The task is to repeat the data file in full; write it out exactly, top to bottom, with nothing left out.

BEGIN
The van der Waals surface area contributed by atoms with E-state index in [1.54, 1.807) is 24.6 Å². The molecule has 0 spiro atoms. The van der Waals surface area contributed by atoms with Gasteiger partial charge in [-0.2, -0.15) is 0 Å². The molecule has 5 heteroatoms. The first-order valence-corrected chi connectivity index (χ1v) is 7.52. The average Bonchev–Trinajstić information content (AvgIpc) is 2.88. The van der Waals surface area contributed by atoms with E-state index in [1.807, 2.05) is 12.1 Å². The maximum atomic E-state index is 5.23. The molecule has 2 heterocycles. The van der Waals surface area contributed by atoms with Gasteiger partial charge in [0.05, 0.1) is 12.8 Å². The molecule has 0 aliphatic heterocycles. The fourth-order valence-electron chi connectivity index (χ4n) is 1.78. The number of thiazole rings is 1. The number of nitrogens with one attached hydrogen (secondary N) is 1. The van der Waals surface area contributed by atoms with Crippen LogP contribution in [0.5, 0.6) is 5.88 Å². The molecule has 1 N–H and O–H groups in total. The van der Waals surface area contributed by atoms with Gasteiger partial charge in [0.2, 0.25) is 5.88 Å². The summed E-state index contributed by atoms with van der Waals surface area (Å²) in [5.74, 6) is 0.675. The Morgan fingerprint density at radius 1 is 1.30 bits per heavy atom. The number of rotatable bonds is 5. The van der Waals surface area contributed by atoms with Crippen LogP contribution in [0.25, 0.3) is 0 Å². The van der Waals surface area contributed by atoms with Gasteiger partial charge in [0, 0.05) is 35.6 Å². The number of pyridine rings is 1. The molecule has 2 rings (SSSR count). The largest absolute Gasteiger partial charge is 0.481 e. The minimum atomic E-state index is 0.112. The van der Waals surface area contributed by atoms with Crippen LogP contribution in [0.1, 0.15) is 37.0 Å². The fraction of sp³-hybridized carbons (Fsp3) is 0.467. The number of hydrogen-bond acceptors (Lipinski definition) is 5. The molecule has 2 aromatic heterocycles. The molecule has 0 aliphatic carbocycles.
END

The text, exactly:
The van der Waals surface area contributed by atoms with E-state index in [1.54, 1.807) is 24.6 Å². The molecule has 0 spiro atoms. The van der Waals surface area contributed by atoms with Gasteiger partial charge in [-0.2, -0.15) is 0 Å². The molecule has 5 heteroatoms. The first-order valence-corrected chi connectivity index (χ1v) is 7.52. The average Bonchev–Trinajstić information content (AvgIpc) is 2.88. The van der Waals surface area contributed by atoms with E-state index in [1.807, 2.05) is 12.1 Å². The maximum atomic E-state index is 5.23. The molecule has 2 heterocycles. The van der Waals surface area contributed by atoms with Gasteiger partial charge in [0.05, 0.1) is 12.8 Å². The molecule has 0 aliphatic heterocycles. The fourth-order valence-electron chi connectivity index (χ4n) is 1.78. The number of thiazole rings is 1. The number of nitrogens with one attached hydrogen (secondary N) is 1. The van der Waals surface area contributed by atoms with Crippen LogP contribution in [0.5, 0.6) is 5.88 Å². The molecule has 1 N–H and O–H groups in total. The van der Waals surface area contributed by atoms with Gasteiger partial charge in [0.2, 0.25) is 5.88 Å². The summed E-state index contributed by atoms with van der Waals surface area (Å²) in [5.74, 6) is 0.675. The Morgan fingerprint density at radius 1 is 1.30 bits per heavy atom. The number of rotatable bonds is 5. The van der Waals surface area contributed by atoms with Crippen LogP contribution in [0.25, 0.3) is 0 Å². The van der Waals surface area contributed by atoms with Gasteiger partial charge in [0, 0.05) is 35.6 Å². The number of pyridine rings is 1. The molecule has 2 rings (SSSR count). The largest absolute Gasteiger partial charge is 0.481 e. The minimum atomic E-state index is 0.112. The van der Waals surface area contributed by atoms with Crippen LogP contribution in [0.1, 0.15) is 37.0 Å². The fraction of sp³-hybridized carbons (Fsp3) is 0.467. The number of hydrogen-bond acceptors (Lipinski definition) is 5. The molecule has 2 aromatic heterocycles. The molecule has 0 aliphatic carbocycles.